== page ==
Fred's interest in weather started way back in 1992, watching the coverage of Hurricane Andrew the first week of third grade and his teacher, Sue Garrett, taking the time to answer questions and explain what was happening. That passing interest was then cemented into a long-life passion on March 27, 1994 when a violent tornado outbreak struck north central Alabama and adjacent areas of the Southeast. Fred watched the coverage from James Spann, then at WBRC-TV in Birmingham prior to the move to ABC 33/40, as he covered the F4 tornado that struck the Goshen United Methodist Church near Piedmont, Alabama and its aftermath, including the death of 20 people in that church, and another 2 people lost elsewhere along the tornado's track. Fred and his family encountered a funnel cloud in Shelby County, Alabama that evening in association with the same supercell thunderstorm that produced an F2 tornado in the Helena and Pelham areas of Alabama.
This happened around the time the internet became publicly available in residential homes and public schools, and Fred spent the next several years studying weather (even at a college textbook level while in high school) and using the also available real-time forecast data available on the internet to hone his forecasting experience and skills. Fred's experience during that time included the April 8, 1998 F5 tornado near Birmingham, AL; the December 16, 2000 F4 tornado in Tuscaloosa; and the November 24, 2001 tornado outbreak in Alabama (the largest tornado outbreak in the state's history until 2011).
Professionally or as a hobbyist, Fred Gossage has been analyzing and forecasting weather in north central Alabama, southern Tennessee, and northeast Mississippi for over 27 years. Professionally, this has included making weather-related dismissal decisions with the Pell City School System, leading forecast operations for national-level forecast website and social media companies, and even working as a forecaster and customer support meteorologist for Baron Weather in Huntsville. His experience also includes being a severe weather analyst and radar technician at WBRC-TV in Birmingham. Fred was behind the scenes at the station driving the radar systems for on-air tornado coverage on April 27, 2011. Fred's role there also included on-air severe weather coverage during the January 23, 2012 and March 2, 2012 significant tornado events.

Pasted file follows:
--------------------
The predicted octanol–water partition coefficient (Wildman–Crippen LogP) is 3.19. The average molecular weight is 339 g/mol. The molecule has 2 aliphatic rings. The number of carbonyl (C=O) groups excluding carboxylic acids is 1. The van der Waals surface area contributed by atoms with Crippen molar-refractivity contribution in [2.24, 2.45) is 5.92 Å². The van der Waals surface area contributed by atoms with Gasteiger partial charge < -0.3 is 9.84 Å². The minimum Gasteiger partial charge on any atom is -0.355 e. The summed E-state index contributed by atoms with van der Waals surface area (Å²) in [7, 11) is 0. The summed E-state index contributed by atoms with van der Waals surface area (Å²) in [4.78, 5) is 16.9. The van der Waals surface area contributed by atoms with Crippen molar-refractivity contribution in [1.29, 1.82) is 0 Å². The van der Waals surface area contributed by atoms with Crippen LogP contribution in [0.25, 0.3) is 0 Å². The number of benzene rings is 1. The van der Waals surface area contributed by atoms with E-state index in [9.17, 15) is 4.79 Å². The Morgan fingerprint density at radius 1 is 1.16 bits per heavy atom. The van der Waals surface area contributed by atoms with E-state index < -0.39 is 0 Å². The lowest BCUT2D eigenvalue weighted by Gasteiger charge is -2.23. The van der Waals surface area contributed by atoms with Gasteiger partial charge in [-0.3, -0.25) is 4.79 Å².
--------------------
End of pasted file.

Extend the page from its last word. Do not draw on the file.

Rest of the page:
Fred was co-founder and Chief Meteorologist for Shoals Weather from August 2011 until the operation's merger with WLX Radio that created Tennessee Valley Weather in April 2020.
Fred is considered an authority within the online weather community in forecasting, analysis, and historical pattern recognition related to severe thunderstorms and tornadoes in "Dixie Alley". He credits meteorologists James-Paul Dice, Wes Wyatt, James Spann, Jason Simpson, Jay Prater, and the late Jason Kelley for their important influence on how he does on-air live severe weather coverage.
As a member of both the American Meteorological Society and the National Weather Association, Fred is working toward earning the Digital Seal of Approval from the NWA.
When Fred isn't working in the weather center, you might find him geeking out over the latest superhero movie... or you might just find him in the kitchen frying up some chicken, rolling out biscuits, and cooking collard greens.